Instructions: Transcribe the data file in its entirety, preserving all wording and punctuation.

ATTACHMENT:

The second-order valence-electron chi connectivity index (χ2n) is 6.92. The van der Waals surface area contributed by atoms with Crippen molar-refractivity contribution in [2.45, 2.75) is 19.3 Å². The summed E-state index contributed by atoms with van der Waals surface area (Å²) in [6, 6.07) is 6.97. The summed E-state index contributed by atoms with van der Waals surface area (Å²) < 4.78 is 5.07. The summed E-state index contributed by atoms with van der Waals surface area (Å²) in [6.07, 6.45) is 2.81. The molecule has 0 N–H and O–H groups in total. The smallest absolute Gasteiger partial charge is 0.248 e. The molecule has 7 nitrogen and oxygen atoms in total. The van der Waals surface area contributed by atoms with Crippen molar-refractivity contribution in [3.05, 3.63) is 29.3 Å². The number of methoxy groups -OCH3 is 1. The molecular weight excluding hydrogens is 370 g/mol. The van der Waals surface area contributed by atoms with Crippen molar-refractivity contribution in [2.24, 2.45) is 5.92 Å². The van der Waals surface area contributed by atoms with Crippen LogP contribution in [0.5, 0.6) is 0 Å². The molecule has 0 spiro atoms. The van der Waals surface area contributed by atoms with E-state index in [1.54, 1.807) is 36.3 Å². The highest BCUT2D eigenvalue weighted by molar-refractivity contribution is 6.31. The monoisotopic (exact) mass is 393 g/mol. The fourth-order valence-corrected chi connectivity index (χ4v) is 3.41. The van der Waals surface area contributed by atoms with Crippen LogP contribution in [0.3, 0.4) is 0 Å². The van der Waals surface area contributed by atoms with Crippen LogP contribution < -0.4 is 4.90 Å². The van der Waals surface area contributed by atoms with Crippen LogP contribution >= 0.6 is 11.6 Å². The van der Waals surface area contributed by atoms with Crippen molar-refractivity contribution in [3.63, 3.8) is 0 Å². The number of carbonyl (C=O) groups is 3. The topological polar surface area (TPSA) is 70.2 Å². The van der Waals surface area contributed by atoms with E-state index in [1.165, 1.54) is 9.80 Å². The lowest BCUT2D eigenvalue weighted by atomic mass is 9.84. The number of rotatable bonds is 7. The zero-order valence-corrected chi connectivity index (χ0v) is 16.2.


The second-order valence-electron chi connectivity index (χ2n) is 6.92. The van der Waals surface area contributed by atoms with Crippen molar-refractivity contribution in [2.45, 2.75) is 19.3 Å². The summed E-state index contributed by atoms with van der Waals surface area (Å²) in [6, 6.07) is 6.97. The summed E-state index contributed by atoms with van der Waals surface area (Å²) < 4.78 is 5.07. The summed E-state index contributed by atoms with van der Waals surface area (Å²) in [6.07, 6.45) is 2.81. The molecule has 0 N–H and O–H groups in total. The smallest absolute Gasteiger partial charge is 0.248 e. The molecule has 7 nitrogen and oxygen atoms in total. The van der Waals surface area contributed by atoms with Crippen molar-refractivity contribution in [3.05, 3.63) is 29.3 Å². The number of methoxy groups -OCH3 is 1. The molecular weight excluding hydrogens is 370 g/mol. The van der Waals surface area contributed by atoms with Crippen molar-refractivity contribution in [2.24, 2.45) is 5.92 Å². The van der Waals surface area contributed by atoms with Crippen LogP contribution in [0.5, 0.6) is 0 Å². The molecule has 0 spiro atoms. The van der Waals surface area contributed by atoms with E-state index in [1.54, 1.807) is 36.3 Å². The highest BCUT2D eigenvalue weighted by molar-refractivity contribution is 6.31. The monoisotopic (exact) mass is 393 g/mol. The fourth-order valence-corrected chi connectivity index (χ4v) is 3.41. The van der Waals surface area contributed by atoms with Crippen LogP contribution in [0.3, 0.4) is 0 Å². The van der Waals surface area contributed by atoms with Crippen LogP contribution < -0.4 is 4.90 Å². The van der Waals surface area contributed by atoms with Crippen LogP contribution >= 0.6 is 11.6 Å². The van der Waals surface area contributed by atoms with Crippen molar-refractivity contribution in [3.63, 3.8) is 0 Å². The number of carbonyl (C=O) groups is 3. The topological polar surface area (TPSA) is 70.2 Å². The van der Waals surface area contributed by atoms with E-state index in [1.165, 1.54) is 9.80 Å². The lowest BCUT2D eigenvalue weighted by atomic mass is 9.84. The number of rotatable bonds is 7. The zero-order valence-corrected chi connectivity index (χ0v) is 16.2.